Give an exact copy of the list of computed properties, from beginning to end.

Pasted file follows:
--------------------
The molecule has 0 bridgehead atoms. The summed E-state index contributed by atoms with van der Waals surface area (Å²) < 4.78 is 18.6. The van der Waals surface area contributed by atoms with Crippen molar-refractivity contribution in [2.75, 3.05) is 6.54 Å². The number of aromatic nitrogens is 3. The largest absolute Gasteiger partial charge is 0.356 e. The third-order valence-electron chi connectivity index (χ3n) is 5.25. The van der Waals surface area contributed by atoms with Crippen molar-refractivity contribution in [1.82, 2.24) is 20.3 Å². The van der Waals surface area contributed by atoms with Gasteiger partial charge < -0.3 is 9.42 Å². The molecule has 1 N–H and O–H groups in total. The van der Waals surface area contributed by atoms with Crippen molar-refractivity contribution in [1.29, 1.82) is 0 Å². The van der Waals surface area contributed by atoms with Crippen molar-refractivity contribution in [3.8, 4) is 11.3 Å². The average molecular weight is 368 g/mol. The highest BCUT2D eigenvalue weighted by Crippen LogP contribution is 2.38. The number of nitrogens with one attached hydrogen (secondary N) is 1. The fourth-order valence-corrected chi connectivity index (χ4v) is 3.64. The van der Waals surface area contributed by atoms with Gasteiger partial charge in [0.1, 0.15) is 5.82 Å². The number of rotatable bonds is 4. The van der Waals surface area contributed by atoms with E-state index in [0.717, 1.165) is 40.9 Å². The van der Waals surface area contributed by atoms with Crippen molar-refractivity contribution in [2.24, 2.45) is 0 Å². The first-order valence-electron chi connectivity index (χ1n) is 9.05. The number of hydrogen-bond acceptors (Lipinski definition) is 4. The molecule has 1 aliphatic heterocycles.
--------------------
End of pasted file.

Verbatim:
The molecule has 0 bridgehead atoms. The summed E-state index contributed by atoms with van der Waals surface area (Å²) < 4.78 is 18.6. The van der Waals surface area contributed by atoms with Crippen molar-refractivity contribution in [2.75, 3.05) is 6.54 Å². The number of aromatic nitrogens is 3. The largest absolute Gasteiger partial charge is 0.356 e. The third-order valence-electron chi connectivity index (χ3n) is 5.25. The van der Waals surface area contributed by atoms with Crippen molar-refractivity contribution in [1.82, 2.24) is 20.3 Å². The van der Waals surface area contributed by atoms with Gasteiger partial charge < -0.3 is 9.42 Å². The molecule has 1 N–H and O–H groups in total. The van der Waals surface area contributed by atoms with Crippen molar-refractivity contribution in [1.29, 1.82) is 0 Å². The van der Waals surface area contributed by atoms with Crippen molar-refractivity contribution in [3.8, 4) is 11.3 Å². The average molecular weight is 368 g/mol. The highest BCUT2D eigenvalue weighted by Crippen LogP contribution is 2.38. The number of nitrogens with one attached hydrogen (secondary N) is 1. The fourth-order valence-corrected chi connectivity index (χ4v) is 3.64. The van der Waals surface area contributed by atoms with Gasteiger partial charge in [0.1, 0.15) is 5.82 Å². The number of rotatable bonds is 4. The van der Waals surface area contributed by atoms with E-state index in [0.717, 1.165) is 40.9 Å². The van der Waals surface area contributed by atoms with Crippen molar-refractivity contribution in [2.24, 2.45) is 0 Å². The first-order valence-electron chi connectivity index (χ1n) is 9.05. The number of hydrogen-bond acceptors (Lipinski definition) is 4. The molecule has 1 aliphatic heterocycles.